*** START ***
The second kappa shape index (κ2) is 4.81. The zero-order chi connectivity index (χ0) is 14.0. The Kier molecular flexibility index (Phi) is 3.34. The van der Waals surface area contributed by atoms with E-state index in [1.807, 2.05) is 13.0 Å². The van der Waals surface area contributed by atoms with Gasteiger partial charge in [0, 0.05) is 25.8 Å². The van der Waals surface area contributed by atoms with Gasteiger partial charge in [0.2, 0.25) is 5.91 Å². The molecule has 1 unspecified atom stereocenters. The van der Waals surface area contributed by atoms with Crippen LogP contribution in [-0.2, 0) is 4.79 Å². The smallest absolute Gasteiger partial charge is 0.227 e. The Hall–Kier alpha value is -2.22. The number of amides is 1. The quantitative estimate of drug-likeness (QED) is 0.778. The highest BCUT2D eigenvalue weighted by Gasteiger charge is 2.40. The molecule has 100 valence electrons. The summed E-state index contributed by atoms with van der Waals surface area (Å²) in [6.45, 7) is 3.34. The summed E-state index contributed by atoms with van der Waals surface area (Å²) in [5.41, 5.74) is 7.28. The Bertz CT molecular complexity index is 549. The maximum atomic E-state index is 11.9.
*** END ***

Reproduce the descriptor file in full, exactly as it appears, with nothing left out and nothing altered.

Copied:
The second kappa shape index (κ2) is 4.81. The zero-order chi connectivity index (χ0) is 14.0. The Kier molecular flexibility index (Phi) is 3.34. The van der Waals surface area contributed by atoms with E-state index in [1.807, 2.05) is 13.0 Å². The van der Waals surface area contributed by atoms with Gasteiger partial charge in [0, 0.05) is 25.8 Å². The van der Waals surface area contributed by atoms with Gasteiger partial charge in [0.2, 0.25) is 5.91 Å². The molecule has 1 unspecified atom stereocenters. The van der Waals surface area contributed by atoms with Crippen LogP contribution in [-0.2, 0) is 4.79 Å². The smallest absolute Gasteiger partial charge is 0.227 e. The Hall–Kier alpha value is -2.22. The number of amides is 1. The quantitative estimate of drug-likeness (QED) is 0.778. The highest BCUT2D eigenvalue weighted by Gasteiger charge is 2.40. The molecule has 100 valence electrons. The summed E-state index contributed by atoms with van der Waals surface area (Å²) in [6.45, 7) is 3.34. The summed E-state index contributed by atoms with van der Waals surface area (Å²) in [5.41, 5.74) is 7.28. The Bertz CT molecular complexity index is 549. The maximum atomic E-state index is 11.9.